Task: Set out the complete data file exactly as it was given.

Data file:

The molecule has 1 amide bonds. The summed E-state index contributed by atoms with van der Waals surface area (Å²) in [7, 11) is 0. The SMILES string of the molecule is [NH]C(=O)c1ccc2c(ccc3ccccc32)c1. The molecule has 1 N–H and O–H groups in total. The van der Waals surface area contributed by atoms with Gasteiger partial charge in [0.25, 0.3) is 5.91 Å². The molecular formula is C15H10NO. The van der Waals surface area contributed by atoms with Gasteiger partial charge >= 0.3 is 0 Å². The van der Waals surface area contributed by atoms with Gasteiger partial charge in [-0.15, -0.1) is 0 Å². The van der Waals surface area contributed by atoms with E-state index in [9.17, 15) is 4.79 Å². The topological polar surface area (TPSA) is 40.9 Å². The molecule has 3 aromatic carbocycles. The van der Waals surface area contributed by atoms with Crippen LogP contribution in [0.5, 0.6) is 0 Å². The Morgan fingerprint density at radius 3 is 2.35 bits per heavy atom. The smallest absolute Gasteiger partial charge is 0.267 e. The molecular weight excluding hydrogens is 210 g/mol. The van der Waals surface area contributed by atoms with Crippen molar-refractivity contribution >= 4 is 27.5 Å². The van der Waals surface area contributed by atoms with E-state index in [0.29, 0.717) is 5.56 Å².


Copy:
The molecule has 1 amide bonds. The summed E-state index contributed by atoms with van der Waals surface area (Å²) in [7, 11) is 0. The SMILES string of the molecule is [NH]C(=O)c1ccc2c(ccc3ccccc32)c1. The molecule has 1 N–H and O–H groups in total. The van der Waals surface area contributed by atoms with Gasteiger partial charge in [0.25, 0.3) is 5.91 Å². The molecular formula is C15H10NO. The van der Waals surface area contributed by atoms with Gasteiger partial charge >= 0.3 is 0 Å². The van der Waals surface area contributed by atoms with Gasteiger partial charge in [-0.15, -0.1) is 0 Å². The van der Waals surface area contributed by atoms with E-state index in [9.17, 15) is 4.79 Å². The topological polar surface area (TPSA) is 40.9 Å². The molecule has 3 aromatic carbocycles. The van der Waals surface area contributed by atoms with Crippen LogP contribution in [0.5, 0.6) is 0 Å². The Morgan fingerprint density at radius 3 is 2.35 bits per heavy atom. The smallest absolute Gasteiger partial charge is 0.267 e. The molecular weight excluding hydrogens is 210 g/mol. The van der Waals surface area contributed by atoms with Crippen molar-refractivity contribution >= 4 is 27.5 Å². The van der Waals surface area contributed by atoms with E-state index in [0.29, 0.717) is 5.56 Å².